Several years ago, I read "The Screwtape Letters," by C.S. Lewis. In it, he presents a series of letters from a senior devil, Screwtape, to his nephew, a younger devil, assigned to his first "patient." In this series of letters, C.S. Lewis takes readers on a tour into the mind and strategy of the yetzer hara, the evil inclination, as he sees it. It's a very very insightful, short book. Reading it has made me think, over the past few years, of writing a Jewish version of the book, taking some insights of his, and others from various seforim, and applying that style of writing to a Jewish audience. I thought this would help me and others better understand the manipulations and illusions created by the yetzer hara, done to fool us into either doing aveiros, or making our avodas Hashem dry, and done for ulterior motives.

Here is a dramatic reading (about 3 minutes) of one chapter from the book:

Recently, I read something that said that such investigations into the workings of the Yetzer Hara would not be a good idea. It said that focusing on such things, even if done for good motives, brings a person down, and it is therefore a dangerous endeavor. I was unable to find what I had read, though, in order to see the source. In response to my inquiry about this idea, Rav Micha Golshevsky offered up some ideas, which I will post in a couple of days.

Although if I were to seriously consider such an endeavor, I would consult with my rebbe, I'd be interested to see if any of y'all have any thoughts about whether or not such a project would be ill-conceived.

-Dixie Yid

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Wednesday, February 13, 2008

A Special One Day Trip Down South (West)

I just returned home at 2 AM Sunday night, along with my oldest daughter, from Corpus Christi, TX, where we spent about 3 and a half hours.

My last remaining grandparent is around 91 years old and has just joined an outpatient hospice program. Considering how things have been going recently, I felt that if I wanted to see her again, now is the time. So two weeks ago, we scheduled this trip. My oldest (almost 9 year old) daughter and I made the trip, both leaving and returning on Sunday. We brought my grandmother 15 pictures of the children and a beautiful letter that my daughter wrote her in school.

My grandmother grew up reform and lived as secular a life as possible. Except for having her sons get Bar Mitzvas in the 1950's, they were twice-a-year-Jews. Not only that, my father tells me that anything Jewish basically makes her feel very nervous and uncomfortable. That is why there were two things from our visit that show me that there is still a spark of Jewishness burning inside her.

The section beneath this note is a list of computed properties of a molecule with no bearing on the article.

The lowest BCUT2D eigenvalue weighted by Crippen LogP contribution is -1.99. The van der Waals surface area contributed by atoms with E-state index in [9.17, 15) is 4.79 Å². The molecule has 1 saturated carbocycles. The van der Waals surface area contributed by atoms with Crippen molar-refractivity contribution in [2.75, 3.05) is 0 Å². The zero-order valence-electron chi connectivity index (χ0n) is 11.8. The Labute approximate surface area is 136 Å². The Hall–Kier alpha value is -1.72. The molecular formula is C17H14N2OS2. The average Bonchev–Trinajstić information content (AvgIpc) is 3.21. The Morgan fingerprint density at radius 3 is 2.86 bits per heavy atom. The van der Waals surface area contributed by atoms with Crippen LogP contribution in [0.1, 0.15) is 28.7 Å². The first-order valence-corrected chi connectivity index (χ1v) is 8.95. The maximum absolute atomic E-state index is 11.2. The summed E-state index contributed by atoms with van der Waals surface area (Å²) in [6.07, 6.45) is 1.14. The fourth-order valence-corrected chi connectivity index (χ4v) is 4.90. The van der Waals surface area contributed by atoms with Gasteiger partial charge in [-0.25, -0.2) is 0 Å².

During our visit, we went into her bedroom to be with her for only short visits. In between, we sat in her living room to let her rest and gain strength. She is still very lucid and has a good memory most of the time. However, during one period when we were in the living room, she called out my name and asked me to come in. What was her question? She asked me what her father's name was. I didn't know, so I called my parents and came back in to tell them his and her mother's names. She said she was just thinking about him being a very good man. I also think, though, that seeing her grandson and one great-granddaughter who were obviously Jewishly connected made her think about her Jewish roots, which is probably why she thought to ask about her father.

The other thing was that at one point, when I was leaving her room, she asked me if I always wear the Yarmulka. I told her that I did and she responded that "That's good." It sounds like a small thing, but for someone who's spent virtually her entire life squirming around anything Jewish, that's a big deal. The fact that she is happy that her grandson is "Jewish enough" to wear his yarmulka all of the time means to me that, at this point near the end of her life, she is comforted by the knowledge that she is leaving behind a committed Jewish line in the family.

Besides the fact that I think we made her happy and she seemed to be very satisfied that she was able to see us again, it was also a learning experience for my daughter, who got to be moser nefesh, to sacrifice, to travel on a tough trip to do the mitzva of Bikur Cholim, visiting the sick, and see her great-grandmother for the first time in her memory.

-Dixie Yid

(Picture of a Corpus Christi sunset courtesy of blog.360)

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Working on Anger, Step by Step - A Simple Jew's Journey